I agree with several of the earlier comments noting the author's choice of the word "temptation" regarding spending on goods other than food. As the author notes, many people living on less than $1/day do not work in the same job for extensive periods of time and seem to avoid specialization. Thus, it is not surprising that they do not choose to save for a piece of equipment or a machine. In order to justify saving for an expensive item of physical capital, an individual would need to have a significant amount of confidence in their future means of employment. They would need to commit to foregoing the additional items they consume in the present, items which likely bring a significant amount of psychological benefits. I feel the article does not fully recognize the positive psychological benefits the individuals likely experience as a result of their ability to choose how they consume a portion of their limited income.
Toggle Commented Sep 12, 2013 on Economic Lives of the Poor at Jolly Green General
Gas prices, as the article points out, have an "unrivaled hold" on the public's attention. Because of this, I would expect them to have a greater impact on voting than what the article describes. The statistics that the article cites, however, really clarify the disparity. Even though gas prices are constantly in the public's attention, they are not the most pressing issue for American voters. Voters can attempt to adjust to changes in gas prices by modifying their behavior and spending. Not all problems facing voters can be alleviated by changes in behavior. It makes sense for voters to give greater consideration to broader issues and issues individual politicians can actually influence.
I find it unusual that Lindzen spent most of his time discussing the social problem of "science illiteracy" and the media, instead of providing evidence that actually supported his conclusion regarding CO2 emissions. It seems like his claims were very inconsistent. If the issue of public understanding is one of misinformation, education is an obvious solution. Yet, Lindzen only recommended reading one publication. I also found it strange that Lindzen dismissed Schrag's ideas because he is a marine scientist. The study of climate change is extremely interdisciplinary. I'd be interested in finding out if Lindzen's conclusion that there are no benefits to emission reductions is supported solely by climate science, or if he considered any potential economic or health effects.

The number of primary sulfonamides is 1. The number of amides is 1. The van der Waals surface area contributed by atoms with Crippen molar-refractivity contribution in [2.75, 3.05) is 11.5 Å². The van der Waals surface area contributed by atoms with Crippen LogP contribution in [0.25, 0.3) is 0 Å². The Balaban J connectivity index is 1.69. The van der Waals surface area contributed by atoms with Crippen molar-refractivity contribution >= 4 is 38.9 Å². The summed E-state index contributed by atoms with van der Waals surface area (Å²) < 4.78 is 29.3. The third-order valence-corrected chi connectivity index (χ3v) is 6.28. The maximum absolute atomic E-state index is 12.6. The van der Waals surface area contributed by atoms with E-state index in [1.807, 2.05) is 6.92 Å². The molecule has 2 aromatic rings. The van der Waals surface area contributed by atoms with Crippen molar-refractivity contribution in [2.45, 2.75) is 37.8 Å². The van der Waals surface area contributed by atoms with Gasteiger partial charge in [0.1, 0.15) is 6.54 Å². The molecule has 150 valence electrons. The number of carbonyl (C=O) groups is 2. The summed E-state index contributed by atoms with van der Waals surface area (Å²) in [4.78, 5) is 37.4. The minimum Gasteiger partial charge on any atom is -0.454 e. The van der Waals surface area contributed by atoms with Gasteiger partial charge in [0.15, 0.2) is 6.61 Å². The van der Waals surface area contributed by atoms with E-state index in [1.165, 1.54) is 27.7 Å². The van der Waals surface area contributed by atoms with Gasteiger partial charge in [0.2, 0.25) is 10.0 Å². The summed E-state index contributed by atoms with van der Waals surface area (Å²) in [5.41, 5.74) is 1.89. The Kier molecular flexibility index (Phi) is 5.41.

I think Knowlton's discussion is both effective and compelling. She manages to relay the harsh reality of the state of coral ecosystems without sounding too extreme. I never realized the extent of biodiversity in coral ecosystems. With so many species unidentified, its seems like the loss of coral ecosystems also leads to a huge loss in potential for research in science and medicine. Even if those losses are impossible to quantify, it seems absurd to ignore the potential benefits for present and future generations.
I agree that this article is both disturbing and frustrating. There doesn't seem to be any positive solution to the issue. The MSC of mining is extremely high, but, as the article points out, any attempts to shut the mining down would likely force it underground. With even less oversight, the hazards would only get worse. I found the fact that the treatment for lead poisoning is only effective when there is no exposure to the toxin particularly concerning. I'd like to know more about the effectiveness of the Artisanal Gold Council's work in Zamfara. Particularly, if moving processing out of homes limits children's exposure enough that medical treatment is helpful.
Libby C is now following Caseyj
Feb 14, 2012